THE STATE OF
In The Court of Appeals
The State of South Carolina, Respondent,
Mario Ramos Hinojos, as Defendant and Richard G. Thompson, d/b/a All-Out-Bail Bonding, as Surety, Accredited Property & Casualty Ins., as Surety,
of whom Richard G. Thompson, d/b/a All-Out-Bail Bonding, as Surety, Accredited Property & Casualty Ins., as Surety, are Appellants.
Alexander S. Macaulay, Circuit Court Judge
Opinion No. 4850
Heard February 8, 2011 � Filed July 6, 2011
AFFIRMED IN PART, REVERSED IN PART, AND REMANDED
Robert T. Williams, Sr., of Lexington, for Appellants.
Attorney General Alan Wilson, Chief Deputy Attorney General John W. McIntosh, and Assistant Attorney General S. Creighton Waters, of Columbia, for Respondent.
LOCKEMY, J.:� Richard G. Thompson, d/b/a All-Out Bail Bonding (All Out), and Accredited Property and Casualty Insurance (collectively, the Appellants) appeal the trial court's estreatment of Mario Hinojos's bond.� The Appellants contend the trial court abused its discretion by modifying Hinojos's bond without proper notice and consent. �The Appellants also argue their obligations under the bond were completed at the time of Hinojos's guilty plea.� We affirm in part, reverse in part, and remand.�
On August 18, 2005, Hinojos was arrested in Greenville County and charged with trafficking methamphetamine and cocaine, conspiracy to traffic methamphetamine and marijuana, and possession of a firearm during the commission of a violent crime. �On August 22, 2005, the trial court set a $200,000 surety bond that included conditions that Hinojos be placed on electronic monitoring, maintain contact with the State Grand Jury Clerk, report weekly to South Carolina Law Enforcement Division (SLED) Special Agent Max Dorsey, and not leave the state.� Hinojos procured three bonding companies to secure his release: �the Appellants; Tracy Bowen, d/b/a Bonds by Gaynell; and Leon Stowers, d/b/a Giggie's Bonding Company. �Each bonding company was responsible for one-third of the total bond, or $66,666.66.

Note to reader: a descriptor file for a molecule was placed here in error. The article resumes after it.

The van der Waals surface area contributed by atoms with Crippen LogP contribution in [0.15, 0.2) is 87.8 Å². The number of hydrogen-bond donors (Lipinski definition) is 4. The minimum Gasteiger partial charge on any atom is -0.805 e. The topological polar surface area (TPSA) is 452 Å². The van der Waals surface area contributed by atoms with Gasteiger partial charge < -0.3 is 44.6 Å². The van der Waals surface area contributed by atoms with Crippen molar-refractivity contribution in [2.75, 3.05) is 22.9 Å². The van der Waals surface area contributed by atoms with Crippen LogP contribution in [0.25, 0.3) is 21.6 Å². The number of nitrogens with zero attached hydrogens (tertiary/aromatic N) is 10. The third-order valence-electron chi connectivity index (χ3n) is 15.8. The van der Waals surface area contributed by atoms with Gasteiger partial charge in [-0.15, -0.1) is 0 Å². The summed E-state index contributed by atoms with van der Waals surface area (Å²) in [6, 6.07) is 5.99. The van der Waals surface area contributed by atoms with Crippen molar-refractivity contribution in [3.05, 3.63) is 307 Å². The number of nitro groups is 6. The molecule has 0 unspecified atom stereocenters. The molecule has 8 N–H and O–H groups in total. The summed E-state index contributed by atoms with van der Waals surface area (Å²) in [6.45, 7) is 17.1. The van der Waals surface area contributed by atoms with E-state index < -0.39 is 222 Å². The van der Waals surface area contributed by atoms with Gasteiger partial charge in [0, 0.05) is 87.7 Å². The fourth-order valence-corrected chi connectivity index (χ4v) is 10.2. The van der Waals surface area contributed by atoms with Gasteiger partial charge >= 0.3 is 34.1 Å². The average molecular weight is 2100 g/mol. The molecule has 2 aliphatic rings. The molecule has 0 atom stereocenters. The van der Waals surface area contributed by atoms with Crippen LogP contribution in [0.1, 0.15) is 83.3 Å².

At a March 15, 2007 hearing, the trial court granted Hinojos's motion to have the electronic monitoring condition of his bond removed. �Written notice of the hearing was not provided to the three bondsmen, and none were present at the hearing.� On November 20, 2007, Hinojos entered guilty pleas to each of the five charges against him. �Hinojos's sentencing was deferred until his testimony in the trial of a co-conspirator the week of December 10, 2007. �Hinojos requested the trial court allow him to remain out of jail on bond pending his cooperation in his co-conspirator's trial. �The State did not oppose Hinojos's request, provided the bonding companies agreed to remain on the bond. �Mike Curlee, representing All Out, was the only bondsman present at the guilty plea and consented to remain on the bond until Hinojos's sentencing.
On December 10, 2007, Hinojos failed to appear in court for sentencing as ordered. All three bondsmen were present when the trial court verbally issued a bench warrant for Hinojos's arrest. Subsequently, on January 17, 2008, the State filed a Petition for Estreatment of Bond against all three bonding companies. �Estreatment hearings were held in March and November 2008. �At the November 7, 2008 hearing, the State conceded a modification was made to Hinojos's bond on March 15, 2007, without the notice or consent of the three bondsmen.� The State also withdrew its Petition for Estreatment of Bond against all of the bondsmen except the Appellants because Curlee was present at the guilty plea and consented to remain on the bond. ��